There’s a special event happening overhead on Monday night!
A full “Strawberry Moon” will be visible across North America if skies are clear. But don’t expect it to look anything like the fruit it’s named for.
The full moon in the month of June got the nickname “Strawberry Moon” from the Algonquin tribes of Native Americans who lived in Eastern North America, according the Old Farmer’s Almanac. They used a lunar calendar to track the changing of the seasons and the June full moon often aligned with the best time to harvest wild strawberries in the region.
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June’s biggest moon is also sometimes known in European history as the “Mead Moon” or the “Honey Moon.” The latter inspired the common name for a post-wedding vacation, as many marriages traditionally occur in June.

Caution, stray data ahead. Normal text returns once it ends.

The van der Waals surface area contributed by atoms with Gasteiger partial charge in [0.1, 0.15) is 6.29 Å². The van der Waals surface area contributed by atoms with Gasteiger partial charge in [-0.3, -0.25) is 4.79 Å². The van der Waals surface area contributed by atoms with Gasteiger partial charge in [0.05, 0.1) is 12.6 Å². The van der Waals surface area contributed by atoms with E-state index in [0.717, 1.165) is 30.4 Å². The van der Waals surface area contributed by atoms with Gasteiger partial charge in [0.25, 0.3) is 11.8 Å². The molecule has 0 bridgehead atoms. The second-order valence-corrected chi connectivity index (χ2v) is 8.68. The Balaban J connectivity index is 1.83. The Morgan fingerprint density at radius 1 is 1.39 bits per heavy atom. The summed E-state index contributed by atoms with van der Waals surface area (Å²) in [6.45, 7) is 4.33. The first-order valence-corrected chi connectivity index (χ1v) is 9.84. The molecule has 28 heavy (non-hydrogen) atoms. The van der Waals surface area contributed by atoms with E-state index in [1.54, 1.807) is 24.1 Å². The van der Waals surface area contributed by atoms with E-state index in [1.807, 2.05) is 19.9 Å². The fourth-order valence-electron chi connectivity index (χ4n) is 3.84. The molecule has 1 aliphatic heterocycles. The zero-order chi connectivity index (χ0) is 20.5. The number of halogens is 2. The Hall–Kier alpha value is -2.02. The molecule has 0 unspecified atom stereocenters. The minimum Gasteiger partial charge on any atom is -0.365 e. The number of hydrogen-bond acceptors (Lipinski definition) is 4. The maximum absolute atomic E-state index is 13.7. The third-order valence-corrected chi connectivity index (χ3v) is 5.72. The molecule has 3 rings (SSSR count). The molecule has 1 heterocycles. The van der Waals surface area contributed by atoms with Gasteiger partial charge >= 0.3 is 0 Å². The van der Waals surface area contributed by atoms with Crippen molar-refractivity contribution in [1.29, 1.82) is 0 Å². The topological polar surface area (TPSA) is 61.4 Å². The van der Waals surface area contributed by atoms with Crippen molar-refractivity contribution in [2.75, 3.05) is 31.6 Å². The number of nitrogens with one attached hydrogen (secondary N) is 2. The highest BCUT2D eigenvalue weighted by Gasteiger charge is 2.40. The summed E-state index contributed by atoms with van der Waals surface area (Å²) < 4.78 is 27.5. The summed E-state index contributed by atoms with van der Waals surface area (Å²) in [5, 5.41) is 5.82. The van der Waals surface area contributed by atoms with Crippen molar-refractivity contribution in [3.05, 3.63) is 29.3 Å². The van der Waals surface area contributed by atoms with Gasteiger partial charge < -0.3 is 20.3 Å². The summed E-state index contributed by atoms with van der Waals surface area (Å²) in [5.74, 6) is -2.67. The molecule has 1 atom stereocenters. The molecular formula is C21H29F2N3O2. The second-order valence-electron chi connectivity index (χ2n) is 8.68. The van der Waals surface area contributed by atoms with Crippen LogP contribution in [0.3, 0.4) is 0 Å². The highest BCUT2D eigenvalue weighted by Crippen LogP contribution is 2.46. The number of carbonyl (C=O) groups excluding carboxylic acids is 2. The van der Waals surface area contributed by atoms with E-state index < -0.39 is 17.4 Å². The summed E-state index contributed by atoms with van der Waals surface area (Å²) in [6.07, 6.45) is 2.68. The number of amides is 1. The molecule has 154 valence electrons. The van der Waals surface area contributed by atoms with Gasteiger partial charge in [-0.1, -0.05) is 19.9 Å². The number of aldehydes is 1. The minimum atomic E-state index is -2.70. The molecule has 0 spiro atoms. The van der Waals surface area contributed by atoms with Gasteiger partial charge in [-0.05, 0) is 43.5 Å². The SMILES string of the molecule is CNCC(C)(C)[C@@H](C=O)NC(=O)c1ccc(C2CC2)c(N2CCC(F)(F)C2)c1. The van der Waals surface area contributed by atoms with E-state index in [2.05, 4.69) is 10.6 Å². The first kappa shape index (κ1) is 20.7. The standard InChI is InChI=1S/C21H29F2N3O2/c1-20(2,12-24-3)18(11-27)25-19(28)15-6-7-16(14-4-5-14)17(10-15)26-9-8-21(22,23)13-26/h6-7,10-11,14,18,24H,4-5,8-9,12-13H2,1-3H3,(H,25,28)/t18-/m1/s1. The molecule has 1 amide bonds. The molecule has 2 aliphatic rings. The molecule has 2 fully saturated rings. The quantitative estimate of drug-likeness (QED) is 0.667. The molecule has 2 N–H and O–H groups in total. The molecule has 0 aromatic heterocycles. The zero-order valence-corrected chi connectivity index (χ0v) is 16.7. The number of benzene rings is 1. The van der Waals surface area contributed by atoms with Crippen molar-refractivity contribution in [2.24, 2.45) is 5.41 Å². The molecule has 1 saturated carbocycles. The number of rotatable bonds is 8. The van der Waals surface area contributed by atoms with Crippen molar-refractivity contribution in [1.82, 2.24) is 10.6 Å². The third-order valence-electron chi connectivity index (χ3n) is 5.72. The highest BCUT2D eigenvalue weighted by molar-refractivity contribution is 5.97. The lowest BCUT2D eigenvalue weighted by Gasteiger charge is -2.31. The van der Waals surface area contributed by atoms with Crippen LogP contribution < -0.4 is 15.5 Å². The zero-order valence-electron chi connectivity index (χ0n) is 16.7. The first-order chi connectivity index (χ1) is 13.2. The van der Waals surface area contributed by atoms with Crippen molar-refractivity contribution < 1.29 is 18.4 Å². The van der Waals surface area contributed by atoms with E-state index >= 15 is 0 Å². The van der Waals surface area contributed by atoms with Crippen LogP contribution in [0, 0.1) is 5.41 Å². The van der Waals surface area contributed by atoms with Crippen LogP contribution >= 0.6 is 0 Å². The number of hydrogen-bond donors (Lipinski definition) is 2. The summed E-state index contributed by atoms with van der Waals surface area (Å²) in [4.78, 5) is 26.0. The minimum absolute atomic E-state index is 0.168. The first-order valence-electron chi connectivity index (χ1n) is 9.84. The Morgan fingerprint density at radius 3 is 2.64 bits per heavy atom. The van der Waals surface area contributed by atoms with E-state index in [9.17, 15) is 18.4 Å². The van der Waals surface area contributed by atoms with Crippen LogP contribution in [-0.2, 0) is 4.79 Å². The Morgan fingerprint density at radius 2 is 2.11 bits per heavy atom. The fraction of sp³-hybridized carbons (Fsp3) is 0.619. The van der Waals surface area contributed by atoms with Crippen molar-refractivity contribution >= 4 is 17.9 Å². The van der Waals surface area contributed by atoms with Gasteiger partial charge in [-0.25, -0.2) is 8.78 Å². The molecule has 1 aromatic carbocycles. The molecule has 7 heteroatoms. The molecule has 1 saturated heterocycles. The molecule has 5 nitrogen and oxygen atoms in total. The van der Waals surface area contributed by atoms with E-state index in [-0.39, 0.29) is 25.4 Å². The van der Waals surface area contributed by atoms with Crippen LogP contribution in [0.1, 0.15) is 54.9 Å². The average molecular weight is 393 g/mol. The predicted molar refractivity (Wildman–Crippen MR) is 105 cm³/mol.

Other celestial events’ names have similar backstories based in the natural world. May’s full moon is known as the “Flower Moon,” simply because it’s typically the month when flowers bloom. And April’s is known as the “Pink Moon” because it occurs around the peak bloom of “moss pink” or wild ground phlox — a bright pink wildflower that is one of the first flowers of spring.
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Some other special lunar occurrences this year include January’s Super Blood Wolf Moon, February’s Super Snow Moon and March’s Super Worm Moon.
According to the Almanac, the “Strawberry Moon” is visible both Sunday and Monday nights. It reached its peak around 4:41AM on Monday, but will still appear at nearly its full size from dusk until dawn on Monday night.
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